Teaching the African child in the 21st Century
The cultural nationalism, which swept across Africa with the dawn of political independence, has, sadly, hit the rocks in the 21st century as globalisation makes inroads.
In the 20th century, there were attempts by Igbo scholars and writers to collect Igbo folktales, leading to the publication of Tales of Land and Death: Igbo Folktales by Uche Okeke, A Calabash of Wisdom by Romanus Egudu, The Way We Lived by Rems Umeasiegbu, and How the Leopard Got Its Claws(1972) by Chinua Achebe and John Iroganachi. Today, the prints have disappeared along with the tales.
Achebe’s three other children book include Chike and the River (1966), The Flute (1977) and The Drum (1977). Apart from Chike and the River, the rest are recreations of folktales featuring animal characters.
The imperative of publishing African folktales in their original forms for posterity has become a new talking point in the culture sector. Though folktales are best passed orally, it is a dying art, because the atmosphere which created the easy passage no longer exists.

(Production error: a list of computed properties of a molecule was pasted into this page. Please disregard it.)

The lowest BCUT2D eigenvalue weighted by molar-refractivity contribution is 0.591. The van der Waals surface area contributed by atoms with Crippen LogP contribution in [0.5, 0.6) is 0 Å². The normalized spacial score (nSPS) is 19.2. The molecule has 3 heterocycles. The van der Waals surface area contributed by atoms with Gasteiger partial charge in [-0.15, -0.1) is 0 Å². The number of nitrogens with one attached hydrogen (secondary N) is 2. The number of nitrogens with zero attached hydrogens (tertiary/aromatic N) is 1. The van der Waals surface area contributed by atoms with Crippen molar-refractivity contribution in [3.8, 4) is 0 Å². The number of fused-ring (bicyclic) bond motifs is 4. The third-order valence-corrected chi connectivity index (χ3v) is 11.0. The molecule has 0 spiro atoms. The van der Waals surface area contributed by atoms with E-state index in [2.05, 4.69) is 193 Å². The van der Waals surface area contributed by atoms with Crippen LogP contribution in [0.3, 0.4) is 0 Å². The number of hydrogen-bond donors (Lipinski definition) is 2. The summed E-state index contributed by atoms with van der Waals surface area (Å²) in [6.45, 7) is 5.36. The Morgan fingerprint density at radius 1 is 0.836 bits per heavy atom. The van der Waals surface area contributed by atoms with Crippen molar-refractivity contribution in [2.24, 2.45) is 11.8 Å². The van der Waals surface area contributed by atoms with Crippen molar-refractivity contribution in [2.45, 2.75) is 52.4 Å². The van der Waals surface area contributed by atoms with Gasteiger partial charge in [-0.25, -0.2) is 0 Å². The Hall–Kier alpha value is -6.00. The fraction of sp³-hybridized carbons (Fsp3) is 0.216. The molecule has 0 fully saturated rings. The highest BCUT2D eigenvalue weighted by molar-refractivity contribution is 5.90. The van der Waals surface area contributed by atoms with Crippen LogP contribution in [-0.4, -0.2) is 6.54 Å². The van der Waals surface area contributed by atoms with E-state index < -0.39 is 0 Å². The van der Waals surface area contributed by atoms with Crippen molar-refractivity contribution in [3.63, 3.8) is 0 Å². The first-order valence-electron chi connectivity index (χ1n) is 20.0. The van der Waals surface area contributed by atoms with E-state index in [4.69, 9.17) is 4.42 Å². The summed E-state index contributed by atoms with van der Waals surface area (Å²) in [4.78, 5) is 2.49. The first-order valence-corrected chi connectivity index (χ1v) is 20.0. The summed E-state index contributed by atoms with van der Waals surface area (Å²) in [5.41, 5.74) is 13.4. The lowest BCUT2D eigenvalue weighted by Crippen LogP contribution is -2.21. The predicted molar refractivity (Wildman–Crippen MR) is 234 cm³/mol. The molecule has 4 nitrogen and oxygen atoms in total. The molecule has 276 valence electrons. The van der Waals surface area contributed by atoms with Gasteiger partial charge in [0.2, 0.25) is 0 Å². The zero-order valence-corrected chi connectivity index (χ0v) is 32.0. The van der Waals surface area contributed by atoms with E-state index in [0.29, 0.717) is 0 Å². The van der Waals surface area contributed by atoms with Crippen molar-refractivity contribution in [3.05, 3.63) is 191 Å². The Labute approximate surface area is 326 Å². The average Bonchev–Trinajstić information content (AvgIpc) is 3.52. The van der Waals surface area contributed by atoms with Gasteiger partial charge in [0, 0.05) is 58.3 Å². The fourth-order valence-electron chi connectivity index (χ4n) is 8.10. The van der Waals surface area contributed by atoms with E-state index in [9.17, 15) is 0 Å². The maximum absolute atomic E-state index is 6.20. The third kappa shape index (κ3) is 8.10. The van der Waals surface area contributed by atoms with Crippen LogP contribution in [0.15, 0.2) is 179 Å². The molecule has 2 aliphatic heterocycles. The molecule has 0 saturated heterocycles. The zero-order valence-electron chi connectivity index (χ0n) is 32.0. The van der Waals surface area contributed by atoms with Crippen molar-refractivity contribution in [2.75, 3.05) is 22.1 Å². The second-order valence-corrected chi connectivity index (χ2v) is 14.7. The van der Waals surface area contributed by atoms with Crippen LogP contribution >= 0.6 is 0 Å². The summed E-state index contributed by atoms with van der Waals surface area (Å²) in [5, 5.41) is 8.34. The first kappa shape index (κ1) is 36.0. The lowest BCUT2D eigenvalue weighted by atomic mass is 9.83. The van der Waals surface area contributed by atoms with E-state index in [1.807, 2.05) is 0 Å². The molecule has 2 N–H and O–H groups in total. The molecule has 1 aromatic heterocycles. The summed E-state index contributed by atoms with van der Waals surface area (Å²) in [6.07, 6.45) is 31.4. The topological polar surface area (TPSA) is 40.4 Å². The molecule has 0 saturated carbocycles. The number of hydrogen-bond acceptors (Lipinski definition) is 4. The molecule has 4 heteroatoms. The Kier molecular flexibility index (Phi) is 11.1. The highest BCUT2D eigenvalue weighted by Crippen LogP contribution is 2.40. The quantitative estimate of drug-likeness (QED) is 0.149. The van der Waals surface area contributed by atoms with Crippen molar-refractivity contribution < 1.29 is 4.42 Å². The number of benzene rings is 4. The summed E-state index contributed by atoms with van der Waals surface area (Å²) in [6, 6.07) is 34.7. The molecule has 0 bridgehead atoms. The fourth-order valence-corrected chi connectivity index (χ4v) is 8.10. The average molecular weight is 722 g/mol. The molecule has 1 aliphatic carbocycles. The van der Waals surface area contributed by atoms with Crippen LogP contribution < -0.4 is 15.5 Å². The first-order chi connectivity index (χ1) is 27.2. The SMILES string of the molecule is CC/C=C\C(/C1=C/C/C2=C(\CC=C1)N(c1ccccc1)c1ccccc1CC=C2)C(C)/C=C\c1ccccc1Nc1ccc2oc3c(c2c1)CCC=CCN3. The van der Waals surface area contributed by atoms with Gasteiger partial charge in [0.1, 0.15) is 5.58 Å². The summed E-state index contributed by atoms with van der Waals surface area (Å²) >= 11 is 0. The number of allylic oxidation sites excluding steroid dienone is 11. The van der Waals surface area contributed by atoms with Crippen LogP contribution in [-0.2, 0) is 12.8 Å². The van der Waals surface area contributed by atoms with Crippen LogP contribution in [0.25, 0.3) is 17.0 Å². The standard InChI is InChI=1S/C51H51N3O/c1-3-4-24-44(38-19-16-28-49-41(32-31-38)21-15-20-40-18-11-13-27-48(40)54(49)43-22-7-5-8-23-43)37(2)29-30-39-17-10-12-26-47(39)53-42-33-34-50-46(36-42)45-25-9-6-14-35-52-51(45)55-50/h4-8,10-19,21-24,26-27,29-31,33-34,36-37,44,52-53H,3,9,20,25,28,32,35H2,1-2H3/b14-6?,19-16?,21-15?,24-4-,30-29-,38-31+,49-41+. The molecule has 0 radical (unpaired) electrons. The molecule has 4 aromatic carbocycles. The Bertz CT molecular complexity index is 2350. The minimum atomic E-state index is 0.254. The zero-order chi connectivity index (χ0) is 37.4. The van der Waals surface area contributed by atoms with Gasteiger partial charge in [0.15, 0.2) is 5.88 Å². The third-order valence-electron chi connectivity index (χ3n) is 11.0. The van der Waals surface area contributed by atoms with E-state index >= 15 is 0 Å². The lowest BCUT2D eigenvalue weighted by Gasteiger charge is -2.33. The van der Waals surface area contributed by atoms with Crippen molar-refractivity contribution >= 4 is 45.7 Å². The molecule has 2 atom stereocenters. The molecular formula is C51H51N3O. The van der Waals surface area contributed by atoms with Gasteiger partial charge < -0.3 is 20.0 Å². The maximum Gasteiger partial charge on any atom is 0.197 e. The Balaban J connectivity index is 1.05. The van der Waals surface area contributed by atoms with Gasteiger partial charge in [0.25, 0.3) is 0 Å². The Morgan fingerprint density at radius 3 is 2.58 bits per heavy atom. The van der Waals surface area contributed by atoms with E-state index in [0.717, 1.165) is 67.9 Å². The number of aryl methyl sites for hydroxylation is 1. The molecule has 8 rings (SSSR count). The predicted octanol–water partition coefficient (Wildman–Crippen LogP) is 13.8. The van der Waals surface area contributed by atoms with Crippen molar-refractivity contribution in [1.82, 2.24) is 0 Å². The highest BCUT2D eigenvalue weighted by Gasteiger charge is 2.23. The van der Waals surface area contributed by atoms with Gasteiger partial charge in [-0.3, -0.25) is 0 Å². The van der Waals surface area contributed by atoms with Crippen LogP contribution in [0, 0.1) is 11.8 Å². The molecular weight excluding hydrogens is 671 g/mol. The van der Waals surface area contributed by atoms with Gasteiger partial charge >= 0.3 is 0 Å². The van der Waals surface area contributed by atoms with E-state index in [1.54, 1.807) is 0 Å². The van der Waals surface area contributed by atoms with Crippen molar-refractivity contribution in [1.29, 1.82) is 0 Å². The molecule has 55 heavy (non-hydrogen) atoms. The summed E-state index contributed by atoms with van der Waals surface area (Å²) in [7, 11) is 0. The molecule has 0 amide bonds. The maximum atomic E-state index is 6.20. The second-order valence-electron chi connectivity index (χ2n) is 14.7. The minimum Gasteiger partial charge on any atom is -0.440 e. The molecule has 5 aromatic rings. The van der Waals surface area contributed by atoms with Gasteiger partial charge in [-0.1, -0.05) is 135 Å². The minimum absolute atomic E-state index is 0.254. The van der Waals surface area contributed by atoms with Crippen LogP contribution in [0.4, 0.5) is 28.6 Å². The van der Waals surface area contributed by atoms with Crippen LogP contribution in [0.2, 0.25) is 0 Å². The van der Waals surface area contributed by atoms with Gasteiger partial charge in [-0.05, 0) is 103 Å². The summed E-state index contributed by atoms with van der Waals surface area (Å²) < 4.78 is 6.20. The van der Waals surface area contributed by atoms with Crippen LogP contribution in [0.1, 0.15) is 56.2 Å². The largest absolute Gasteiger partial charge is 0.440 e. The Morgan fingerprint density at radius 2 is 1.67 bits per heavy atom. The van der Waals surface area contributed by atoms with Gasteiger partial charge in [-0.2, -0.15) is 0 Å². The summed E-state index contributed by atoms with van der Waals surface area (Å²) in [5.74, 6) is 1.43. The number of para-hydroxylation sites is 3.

The 21st Nigerian kid is suffering from bartered complexes at home and in school. He doesn’t learn and speak vernacular at home as his schoolteacher and parents have made it seem like a taboo. It is the age of cable television where Tom and Jerry rules, produced in English language and telling the story of western cultures. In a bid to make the world a global village, the village of the African child is being obliterated. What a pity!
Like Achebe, Bukar Usman isn’t afraid to teach his audience about the harmattan. Hisfolkloric interventions in the 21st century has been phenomenal.
In just a decade, he has published more than two dozen collection of folktales in Hausa and English language for students.
With the push for modern environment in Africa, moon-lit setting and after-evening-meal formations have become a thing of the past. The television, radio, film, computer games, and, now, social media have taken over.
Thus, cultural values, which are embedded in these tales are no longer transmitted to future generations. Collectors of folktales, like Usman, hold the future of this important culture. Usman understands the implications of allowing children to imbibe misleading social values from peers and TV programmes.